I stumbled across the following story over the holidays and I share it with the community as there are some very good messages in it for us all.

Socrates – A Man for Our Times

Two thousand four hundred years ago, one man, Socrates, tried to discover the meaning of life. People flocked to hear him speak. He charmed the city of Athens; soldiers, shopkeepers, celebrities – all would come to listen. “He brought philosophy down from the skies.” (Cicero)

For nearly 50 years, Socrates was allowed to teach philosophy on the streets of his hometown. But then things started to go wrong. His city-state suffered horribly in foreign and civil wars. The economy crashed; year in, year out, soldiers died; the population starved; the political landscape was turned upside down.

And suddenly the philosopher’s bright ideas, his eternal questions, his eccentric ways, started to irritate. And so, on a spring morning in 399BC, the first democratic court in human history summoned the 70-year-old philosopher to the dock on two charges: disrespecting the city’s traditional gods and corrupting the young with his ideas. Socrates was found guilty. His punishment: suicide by drinking hemlock poison in his prison cell.

Socrates, the philosopher from ancient Athens and the father of western thought, taught for no pay in the streets and open air.

When Socrates walked through the city’s central marketplace, he would challenge the shopkeepers by shouting, “Look how many things I don’t need!

“So the question is why should we, in the 21st century, care about this curious, clever, condemned Greek?

The answer I would argue is quite simple, Socrates’ problems are our own. He lived in a city-state that was for the first time working out what role true democracy should play in human society. His hometown – successful, rich – was in danger of being swamped by its own hunger for beautiful objects, new experiences and foreign cash.

Socrates questioned the values of society. “What is the point,” he asked, “of walls and warships and glittering statues if the men who build them are not happy?” What is the reason for living life, other than to love life? We should ask ourselves what do we hunger for or crave in our lives? Is our need for material wealth, fame or hollow measures of success the things that drives us?

For Socrates, the pursuit of knowledge was as essential as the air we breathe.

Socrates did not just search for the meaning of life, but the meaning of our own lives. He asked fundamental questions about human existence. What makes us happy? What makes us good? What is virtue? What is love? What is fear? How should we best live our lives?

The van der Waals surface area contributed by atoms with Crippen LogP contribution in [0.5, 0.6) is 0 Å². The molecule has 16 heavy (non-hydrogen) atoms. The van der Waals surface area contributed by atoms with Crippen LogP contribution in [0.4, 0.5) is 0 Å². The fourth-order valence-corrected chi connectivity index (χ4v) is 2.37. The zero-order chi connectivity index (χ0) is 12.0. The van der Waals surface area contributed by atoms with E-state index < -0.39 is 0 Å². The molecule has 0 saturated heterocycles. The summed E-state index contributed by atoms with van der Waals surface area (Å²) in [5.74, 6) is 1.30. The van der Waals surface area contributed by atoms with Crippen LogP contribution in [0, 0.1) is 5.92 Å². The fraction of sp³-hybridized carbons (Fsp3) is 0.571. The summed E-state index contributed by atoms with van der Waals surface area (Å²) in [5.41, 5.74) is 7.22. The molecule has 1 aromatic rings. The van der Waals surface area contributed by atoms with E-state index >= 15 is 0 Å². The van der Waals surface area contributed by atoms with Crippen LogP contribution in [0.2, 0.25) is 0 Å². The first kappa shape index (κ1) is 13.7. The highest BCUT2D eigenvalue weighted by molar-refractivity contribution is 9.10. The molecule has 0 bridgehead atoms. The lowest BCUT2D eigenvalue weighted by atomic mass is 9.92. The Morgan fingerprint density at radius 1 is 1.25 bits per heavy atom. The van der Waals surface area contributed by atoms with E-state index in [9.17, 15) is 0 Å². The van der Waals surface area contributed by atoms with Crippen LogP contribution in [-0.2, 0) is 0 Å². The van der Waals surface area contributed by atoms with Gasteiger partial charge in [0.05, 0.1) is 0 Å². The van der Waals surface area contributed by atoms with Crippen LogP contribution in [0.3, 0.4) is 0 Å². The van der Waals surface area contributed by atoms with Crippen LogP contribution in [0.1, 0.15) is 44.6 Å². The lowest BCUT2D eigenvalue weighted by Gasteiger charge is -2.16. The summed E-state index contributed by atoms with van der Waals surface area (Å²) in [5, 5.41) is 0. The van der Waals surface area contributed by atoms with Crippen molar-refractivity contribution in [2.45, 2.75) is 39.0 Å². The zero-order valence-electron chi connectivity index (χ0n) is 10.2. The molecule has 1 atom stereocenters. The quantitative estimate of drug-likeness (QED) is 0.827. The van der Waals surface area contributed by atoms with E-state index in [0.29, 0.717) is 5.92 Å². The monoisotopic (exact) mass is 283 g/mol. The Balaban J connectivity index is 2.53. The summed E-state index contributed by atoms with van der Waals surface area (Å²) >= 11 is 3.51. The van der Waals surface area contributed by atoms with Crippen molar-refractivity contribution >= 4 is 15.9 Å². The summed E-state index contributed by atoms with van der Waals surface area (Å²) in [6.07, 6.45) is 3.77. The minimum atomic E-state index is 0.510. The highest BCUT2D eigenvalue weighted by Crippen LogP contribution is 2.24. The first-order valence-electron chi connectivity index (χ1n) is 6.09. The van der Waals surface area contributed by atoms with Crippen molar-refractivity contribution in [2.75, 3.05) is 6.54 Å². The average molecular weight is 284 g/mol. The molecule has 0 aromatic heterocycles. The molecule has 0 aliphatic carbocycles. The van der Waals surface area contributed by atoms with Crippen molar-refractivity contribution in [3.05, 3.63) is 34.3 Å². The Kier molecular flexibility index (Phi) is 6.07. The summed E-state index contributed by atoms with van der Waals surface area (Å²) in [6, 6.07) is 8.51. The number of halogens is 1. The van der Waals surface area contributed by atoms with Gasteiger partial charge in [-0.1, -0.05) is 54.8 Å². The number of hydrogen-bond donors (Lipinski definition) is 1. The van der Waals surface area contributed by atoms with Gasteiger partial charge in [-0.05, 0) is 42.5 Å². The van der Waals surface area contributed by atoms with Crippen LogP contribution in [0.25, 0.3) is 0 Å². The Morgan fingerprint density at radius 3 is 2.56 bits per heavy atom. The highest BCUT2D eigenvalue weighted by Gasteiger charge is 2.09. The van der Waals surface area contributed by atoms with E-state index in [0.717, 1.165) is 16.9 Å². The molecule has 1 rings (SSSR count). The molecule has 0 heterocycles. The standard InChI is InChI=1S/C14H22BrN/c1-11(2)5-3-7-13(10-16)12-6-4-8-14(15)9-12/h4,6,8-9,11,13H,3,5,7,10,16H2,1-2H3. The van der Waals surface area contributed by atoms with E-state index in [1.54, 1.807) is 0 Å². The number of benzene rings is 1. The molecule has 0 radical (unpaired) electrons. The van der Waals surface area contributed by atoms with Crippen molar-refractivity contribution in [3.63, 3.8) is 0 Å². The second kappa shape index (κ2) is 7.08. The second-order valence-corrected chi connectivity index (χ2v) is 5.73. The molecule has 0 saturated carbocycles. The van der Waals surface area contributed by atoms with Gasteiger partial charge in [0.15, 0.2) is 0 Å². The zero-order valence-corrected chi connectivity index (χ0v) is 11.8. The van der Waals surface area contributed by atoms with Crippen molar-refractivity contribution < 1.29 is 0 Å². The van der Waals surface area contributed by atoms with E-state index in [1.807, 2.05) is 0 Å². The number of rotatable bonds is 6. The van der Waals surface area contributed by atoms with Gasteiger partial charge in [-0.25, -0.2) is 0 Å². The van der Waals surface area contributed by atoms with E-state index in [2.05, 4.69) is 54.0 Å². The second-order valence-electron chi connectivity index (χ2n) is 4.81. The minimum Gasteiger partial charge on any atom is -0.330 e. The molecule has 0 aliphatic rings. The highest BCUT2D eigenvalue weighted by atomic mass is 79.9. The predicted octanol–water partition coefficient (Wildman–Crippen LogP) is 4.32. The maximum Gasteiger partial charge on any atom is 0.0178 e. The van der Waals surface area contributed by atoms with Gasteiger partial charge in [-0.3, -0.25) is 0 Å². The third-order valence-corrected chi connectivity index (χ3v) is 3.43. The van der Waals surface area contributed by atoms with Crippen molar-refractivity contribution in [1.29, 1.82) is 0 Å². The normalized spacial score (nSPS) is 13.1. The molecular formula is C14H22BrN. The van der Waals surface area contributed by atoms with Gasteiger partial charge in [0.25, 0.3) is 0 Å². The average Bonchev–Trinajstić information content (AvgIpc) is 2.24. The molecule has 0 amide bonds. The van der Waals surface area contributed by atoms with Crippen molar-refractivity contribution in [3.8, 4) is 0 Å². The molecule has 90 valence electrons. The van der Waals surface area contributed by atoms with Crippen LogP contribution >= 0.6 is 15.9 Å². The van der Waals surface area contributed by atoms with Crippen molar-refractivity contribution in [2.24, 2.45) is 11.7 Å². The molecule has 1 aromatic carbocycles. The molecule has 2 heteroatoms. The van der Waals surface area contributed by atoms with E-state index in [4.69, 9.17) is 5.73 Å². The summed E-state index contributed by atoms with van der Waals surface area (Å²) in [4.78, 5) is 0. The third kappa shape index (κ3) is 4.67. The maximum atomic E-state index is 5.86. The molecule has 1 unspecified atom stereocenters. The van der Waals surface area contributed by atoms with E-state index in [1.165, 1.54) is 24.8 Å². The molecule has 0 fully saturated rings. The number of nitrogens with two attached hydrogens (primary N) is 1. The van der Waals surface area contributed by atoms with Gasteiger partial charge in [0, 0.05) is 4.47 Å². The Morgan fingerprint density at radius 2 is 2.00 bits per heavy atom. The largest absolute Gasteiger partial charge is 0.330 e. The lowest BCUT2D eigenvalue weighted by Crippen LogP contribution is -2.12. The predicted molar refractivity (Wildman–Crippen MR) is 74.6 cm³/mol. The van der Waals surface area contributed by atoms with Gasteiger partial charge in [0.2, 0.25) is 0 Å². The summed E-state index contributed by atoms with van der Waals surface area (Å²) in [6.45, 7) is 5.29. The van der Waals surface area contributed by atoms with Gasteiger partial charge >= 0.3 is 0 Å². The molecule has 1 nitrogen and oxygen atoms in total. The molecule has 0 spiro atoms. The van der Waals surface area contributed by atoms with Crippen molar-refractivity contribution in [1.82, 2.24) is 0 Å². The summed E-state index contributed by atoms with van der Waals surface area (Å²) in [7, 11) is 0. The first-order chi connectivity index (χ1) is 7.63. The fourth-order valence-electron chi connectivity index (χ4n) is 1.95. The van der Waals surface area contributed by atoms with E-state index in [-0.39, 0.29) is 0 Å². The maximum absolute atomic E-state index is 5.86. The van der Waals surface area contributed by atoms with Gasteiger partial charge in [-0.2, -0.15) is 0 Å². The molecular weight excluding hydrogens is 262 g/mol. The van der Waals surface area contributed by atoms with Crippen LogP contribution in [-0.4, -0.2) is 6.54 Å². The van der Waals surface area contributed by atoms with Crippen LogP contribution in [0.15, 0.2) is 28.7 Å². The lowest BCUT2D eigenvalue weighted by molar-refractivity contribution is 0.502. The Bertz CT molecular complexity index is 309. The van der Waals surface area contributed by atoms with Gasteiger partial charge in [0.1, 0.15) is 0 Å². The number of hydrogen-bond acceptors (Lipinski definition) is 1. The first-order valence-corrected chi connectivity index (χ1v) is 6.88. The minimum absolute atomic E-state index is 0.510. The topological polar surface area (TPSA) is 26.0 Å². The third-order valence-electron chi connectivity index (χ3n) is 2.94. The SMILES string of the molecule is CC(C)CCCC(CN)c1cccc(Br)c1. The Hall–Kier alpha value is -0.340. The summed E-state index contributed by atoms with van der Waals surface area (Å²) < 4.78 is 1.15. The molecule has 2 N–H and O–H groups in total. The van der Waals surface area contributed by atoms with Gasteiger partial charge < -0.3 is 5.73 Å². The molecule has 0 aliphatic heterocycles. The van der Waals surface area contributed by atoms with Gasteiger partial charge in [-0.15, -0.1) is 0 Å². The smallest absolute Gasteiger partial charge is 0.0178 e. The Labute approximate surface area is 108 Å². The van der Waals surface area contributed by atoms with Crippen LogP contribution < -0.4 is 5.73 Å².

Socrates would certainly have something to say about how we live today.

Our modern passion for fact-collection rather than a deep comprehension of the world around us would have horrified him. What was the point, he asked, of cataloguing the world without loving it? Does the learning for our boys have the sole purpose of obtaining an ATAR score?

Are our boys missing out on the joy of learning?

He claimed: “Love is the one thing I understand.”

Socrates had a famous belief, “the unexamined life is not worth living”, a dangerous idea to many who fear looking below the surface of life.

After his death, Socrates’ ideas had a huge impact on both western and eastern civilisation. His influence was great in Islamic culture as well – in the Middle East and North Africa. His ideas were said to refresh and nourish, ‘like the purest water in the midday heat’. Socrates was recognised as one of the Seven Pillars of Wisdom; he was called “The Source”.

We should honour Socrates’ exhortation to “know ourselves”, to be individually honest, to do what we, not the next person, know to be right.

Not to hide behind the hatred of a herd, the roar of the crowd, but to aim, hard as it might be, towards the ideal life.

Socrates urged us to learn through asking thoughtful questions and to be true to ourselves. The Socratic Ideal was the good life. What a message for the new term!!

Acknowledgement: Socrates – a man for our times by Bettany Hughes, Guardian. The Hemlock Cup: Socrates, Athens and the Search for the Good Life, by Bettany Hughes, published by Jonathan Cape.

Term 2 is an extremely busy one and we hope it provides all students with an array of wonderful and joyous experiences.

God Bless.

Robert Brennan